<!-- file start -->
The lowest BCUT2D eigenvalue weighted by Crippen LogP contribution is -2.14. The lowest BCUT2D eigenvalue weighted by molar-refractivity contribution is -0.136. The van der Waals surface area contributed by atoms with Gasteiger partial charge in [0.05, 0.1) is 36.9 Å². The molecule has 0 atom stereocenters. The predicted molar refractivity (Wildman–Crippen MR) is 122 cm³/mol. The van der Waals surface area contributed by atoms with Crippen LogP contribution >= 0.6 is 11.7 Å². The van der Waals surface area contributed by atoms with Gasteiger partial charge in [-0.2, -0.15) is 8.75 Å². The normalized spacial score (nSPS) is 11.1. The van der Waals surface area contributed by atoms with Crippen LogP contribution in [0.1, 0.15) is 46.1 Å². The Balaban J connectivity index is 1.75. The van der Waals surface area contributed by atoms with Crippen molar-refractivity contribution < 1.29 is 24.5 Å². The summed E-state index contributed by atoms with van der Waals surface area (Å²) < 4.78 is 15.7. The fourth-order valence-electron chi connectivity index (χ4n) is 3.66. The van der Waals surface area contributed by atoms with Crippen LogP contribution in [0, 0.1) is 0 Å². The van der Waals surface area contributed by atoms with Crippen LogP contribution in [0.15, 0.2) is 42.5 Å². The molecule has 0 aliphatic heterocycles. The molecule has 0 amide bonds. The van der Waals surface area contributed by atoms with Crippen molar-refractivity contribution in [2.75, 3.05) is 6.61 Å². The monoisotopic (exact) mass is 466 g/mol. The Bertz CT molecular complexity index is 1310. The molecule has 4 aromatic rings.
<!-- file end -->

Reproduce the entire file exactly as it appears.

The lowest BCUT2D eigenvalue weighted by Crippen LogP contribution is -2.14. The lowest BCUT2D eigenvalue weighted by molar-refractivity contribution is -0.136. The van der Waals surface area contributed by atoms with Gasteiger partial charge in [0.05, 0.1) is 36.9 Å². The molecule has 0 atom stereocenters. The predicted molar refractivity (Wildman–Crippen MR) is 122 cm³/mol. The van der Waals surface area contributed by atoms with Crippen LogP contribution >= 0.6 is 11.7 Å². The van der Waals surface area contributed by atoms with Gasteiger partial charge in [-0.2, -0.15) is 8.75 Å². The normalized spacial score (nSPS) is 11.1. The van der Waals surface area contributed by atoms with Crippen LogP contribution in [0.1, 0.15) is 46.1 Å². The Balaban J connectivity index is 1.75. The van der Waals surface area contributed by atoms with Crippen molar-refractivity contribution < 1.29 is 24.5 Å². The summed E-state index contributed by atoms with van der Waals surface area (Å²) < 4.78 is 15.7. The fourth-order valence-electron chi connectivity index (χ4n) is 3.66. The van der Waals surface area contributed by atoms with Crippen LogP contribution in [0, 0.1) is 0 Å². The van der Waals surface area contributed by atoms with Crippen LogP contribution in [0.15, 0.2) is 42.5 Å². The molecule has 0 aliphatic heterocycles. The molecule has 0 amide bonds. The van der Waals surface area contributed by atoms with Crippen molar-refractivity contribution in [2.75, 3.05) is 6.61 Å². The monoisotopic (exact) mass is 466 g/mol. The Bertz CT molecular complexity index is 1310. The molecule has 4 aromatic rings.